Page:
Lesson 1
Signaling - Good and Bad Workers - Introduction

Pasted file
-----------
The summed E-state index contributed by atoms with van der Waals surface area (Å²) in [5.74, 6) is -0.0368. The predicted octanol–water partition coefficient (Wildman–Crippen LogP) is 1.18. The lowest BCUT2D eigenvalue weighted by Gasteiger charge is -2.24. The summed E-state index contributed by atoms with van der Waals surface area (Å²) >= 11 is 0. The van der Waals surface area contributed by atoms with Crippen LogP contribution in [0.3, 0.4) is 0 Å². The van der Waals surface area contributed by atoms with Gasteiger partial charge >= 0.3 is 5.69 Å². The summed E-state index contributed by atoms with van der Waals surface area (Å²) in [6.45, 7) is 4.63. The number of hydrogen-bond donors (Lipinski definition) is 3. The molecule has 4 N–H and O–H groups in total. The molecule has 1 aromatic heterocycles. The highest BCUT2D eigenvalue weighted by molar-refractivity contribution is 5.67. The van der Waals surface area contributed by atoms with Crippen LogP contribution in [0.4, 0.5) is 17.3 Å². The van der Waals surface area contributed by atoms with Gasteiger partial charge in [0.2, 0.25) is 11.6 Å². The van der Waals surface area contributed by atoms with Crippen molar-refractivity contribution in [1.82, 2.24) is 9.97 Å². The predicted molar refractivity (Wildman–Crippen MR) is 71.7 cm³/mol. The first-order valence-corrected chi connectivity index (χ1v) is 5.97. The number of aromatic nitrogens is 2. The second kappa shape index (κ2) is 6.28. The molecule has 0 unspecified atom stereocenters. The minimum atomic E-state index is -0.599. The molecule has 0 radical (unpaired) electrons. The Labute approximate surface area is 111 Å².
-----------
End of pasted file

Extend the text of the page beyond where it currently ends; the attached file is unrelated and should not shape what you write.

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We look at two settings with asymmetric information; one side of a game knows something that the other side does not. We should always interpret attempts to communicate or signal such information taking into account the incentives of the person doing the signaling. In the first setting, information is verifiable. Here, the failure explicitly to reveal information can be informative, and hence verifiable information tends to come out even when you don't want it to. We consider examples of such information unraveling. Then we move to unverifiable information. Here, it is hard to convey such information even if you want to. We discuss some implications of this rather pessimistic view of education. Polak, Ben. ECON 159, Game Theory, Fall 2007. Yale OpenCourseWare: Economics, Accessed 04/10/14 http://oyc.yale.edu/economics/econ-159/lecture-23 License: Creative Commons BY-NC-SA

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